Republicans Forge Ahead With Tax Reform
WASHINGTON—Republicans face a busy legislative calendar and mounting pressure to pass tax reform by the end of this year.
“I think we’re going to get it passed,” President Donald Trump said at the White House during a meeting with congressional leaders on Nov. 28. “It’s going to have lots of adjustments before it ends.”
Republican leaders need to address some of the concerns raised by individual legislators and resolve differences between the two pieces of legislation before the reform can be signed into law by Trump.
“We’re looking forward to finding common ground in conference, finalizing the details, and sending this historic legislation to the president by the end of the year,” said Kevin Brady, chairman of the House Committee on Ways and Means, at the American Enterprise Institute (AEI) on Nov. 28.
The House bill and the Senate bill are not identical but are very much on the same page, according to Alex Brill, a resident fellow at AEI, a conservative think tank.
Most changes will be technical in nature and carried out by the conference committee. According to Brill, reconciliation might take longer than lawmakers have predicted, but he is confident that the differences will ultimately get resolved.
“Republicans are very good at legislating tax policy. They’ve got a lot of experience and expertise in that space,” he said.
Both the House and Senate bills agree on reducing the corporate income tax rate from 35 percent to 20 percent, which is the centerpiece of this tax reform. But the Senate’s tax cut would only take full effect in 2019. Some are concerned that the delay would disappoint businesses, which would put off investment.
According to Brill, however, this delay in the tax cut could indeed boost investments.
Businesses will have larger tax savings from writing off the costs of their investments at high tax rates, stated Brill in a note. And a year later, they will pay lower taxes on the payoffs from their investments.
“While a rate cut is phasing in and businesses expect the tax rate to go down, the timing mismatch boosts investment,” Brill wrote.
Some experts believe the full expensing provision of the new tax bill is more important than tax cuts. Full expensing would allow companies to immediately deduct 100 percent of the cost of capital investments from their tax bill.
“One provision I’m particularly excited about is full expensing,” said Brady, at the AEI.
“For the first time, businesses of all sizes will be able to immediately deduct purchases of equipment that improves operations and enhances the skills of their workers.”
Although corporate tax cuts and the full expensing provision are welcome, critics argue that tax reform favors large corporations over small businesses.
Resolving Pass-through Provisions
Many small businesses in the United States are structured as pass-through entities, meaning that the owners pay taxes on business profit as personal income, and a few Republicans have voiced concern over tax provisions related to these entities.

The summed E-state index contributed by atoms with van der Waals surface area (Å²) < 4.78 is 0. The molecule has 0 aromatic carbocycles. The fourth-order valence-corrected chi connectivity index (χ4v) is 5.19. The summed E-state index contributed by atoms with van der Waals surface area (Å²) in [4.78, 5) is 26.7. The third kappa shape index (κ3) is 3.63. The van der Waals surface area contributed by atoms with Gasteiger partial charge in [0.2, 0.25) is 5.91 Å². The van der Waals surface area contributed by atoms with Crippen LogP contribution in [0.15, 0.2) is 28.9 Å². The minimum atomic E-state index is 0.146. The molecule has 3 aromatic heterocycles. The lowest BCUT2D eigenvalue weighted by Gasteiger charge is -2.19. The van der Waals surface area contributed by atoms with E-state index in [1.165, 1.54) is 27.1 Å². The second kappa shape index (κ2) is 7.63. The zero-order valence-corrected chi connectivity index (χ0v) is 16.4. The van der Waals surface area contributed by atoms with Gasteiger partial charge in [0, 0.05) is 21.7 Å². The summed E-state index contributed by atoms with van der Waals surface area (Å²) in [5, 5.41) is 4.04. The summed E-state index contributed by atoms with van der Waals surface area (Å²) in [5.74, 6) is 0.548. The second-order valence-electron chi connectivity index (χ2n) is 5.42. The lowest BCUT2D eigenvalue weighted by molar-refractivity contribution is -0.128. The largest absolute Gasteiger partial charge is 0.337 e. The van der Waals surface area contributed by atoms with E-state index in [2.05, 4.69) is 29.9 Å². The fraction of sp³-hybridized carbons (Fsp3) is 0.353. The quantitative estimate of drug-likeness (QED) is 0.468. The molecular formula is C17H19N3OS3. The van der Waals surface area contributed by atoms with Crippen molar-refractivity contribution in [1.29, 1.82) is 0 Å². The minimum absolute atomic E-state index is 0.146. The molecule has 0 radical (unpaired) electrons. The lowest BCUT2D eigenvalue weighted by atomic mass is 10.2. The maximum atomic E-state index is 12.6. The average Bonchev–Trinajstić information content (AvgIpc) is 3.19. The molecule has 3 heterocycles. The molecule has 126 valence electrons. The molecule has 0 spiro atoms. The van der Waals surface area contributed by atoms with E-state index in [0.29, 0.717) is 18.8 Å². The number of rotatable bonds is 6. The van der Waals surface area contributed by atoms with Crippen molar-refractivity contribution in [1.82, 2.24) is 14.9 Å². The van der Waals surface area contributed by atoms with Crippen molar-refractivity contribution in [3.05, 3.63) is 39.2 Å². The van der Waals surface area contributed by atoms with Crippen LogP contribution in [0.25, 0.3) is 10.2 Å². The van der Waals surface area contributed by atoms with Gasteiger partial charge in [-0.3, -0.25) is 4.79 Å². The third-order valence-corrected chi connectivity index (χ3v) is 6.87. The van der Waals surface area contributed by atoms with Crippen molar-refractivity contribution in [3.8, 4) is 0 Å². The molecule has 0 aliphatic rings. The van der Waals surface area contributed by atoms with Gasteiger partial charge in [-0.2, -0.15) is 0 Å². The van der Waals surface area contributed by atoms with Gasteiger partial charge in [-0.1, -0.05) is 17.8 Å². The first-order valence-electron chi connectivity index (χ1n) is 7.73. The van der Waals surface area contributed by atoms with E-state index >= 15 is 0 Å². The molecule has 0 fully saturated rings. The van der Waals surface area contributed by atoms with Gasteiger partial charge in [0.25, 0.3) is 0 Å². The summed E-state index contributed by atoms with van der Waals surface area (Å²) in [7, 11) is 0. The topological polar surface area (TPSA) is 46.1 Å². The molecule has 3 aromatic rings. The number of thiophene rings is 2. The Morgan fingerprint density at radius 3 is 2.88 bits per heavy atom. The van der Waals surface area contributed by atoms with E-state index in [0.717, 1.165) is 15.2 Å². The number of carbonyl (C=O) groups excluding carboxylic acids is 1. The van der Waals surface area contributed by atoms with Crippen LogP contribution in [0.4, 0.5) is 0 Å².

Opponents say both tax-reform bills have complicated pass-through provisions and do not provide enough tax relief to small businesses.
“It would be fair to say that there is some level of disappointment in both the House and the Senate bill,” said Jane Campbell, president of Women Impacting Public Policy (WIPP), a nonpartisan organization advocating on behalf of women entrepreneurs.
Campbell urged Congress to consider making the pass-through provision equivalent to the corporate rate reduction, “whether the treatment is structured as a lower tax rate, as in the House bill, or a deduction in the Senate version,” she said.
Pass-through entities comprise over 95 percent of all businesses in the United States, according to WIPP.
Sen. Ron Johnson (R-Wis.) was the first Republican to come out against both plans, claiming that the small businesses are not treated fairly.
However, he voted on Nov. 28 with the Republican majority in the Senate budget committee to move the bill forward, after gaining assurance from Republican leaders that those issues would be addressed.
“I am hopeful,” Campbell said. “It’ll be interesting to see how that gets resolved.”
The Senate plan would continue taxing pass-through entities at the individual rate, with a top proposed rate of 38.5 percent. But to provide some relief, it would allow a 17.4 percent business income deduction.
The House bill, by contrast, would cap the pass-through tax rate at 25 percent. It also would set anti-abuse rules that allow only 30 percent of a company’s revenue to be eligible for that rate. The other 70 percent would be treated as wage income subject to the individual tax rate. This would result in a blended tax rate of 35 percent to 38 percent for many small businesses.
Under both proposals, many service providers, such as consulting, law, and financial services companies, cannot benefit from preferential treatment, although the Senate’s restrictions are broader.
“Constructing the small-business pass-through provision in a way that doesn’t open up opportunities for abuse is very difficult,” said Brill.
One way to limit the risk of some of those abuses is those guardrail policies set by tax bills, he said, which include the exclusion of professional services.
“[Whether] that’s good or not is a separate question. I have some concerns about the risk potential for abuse.”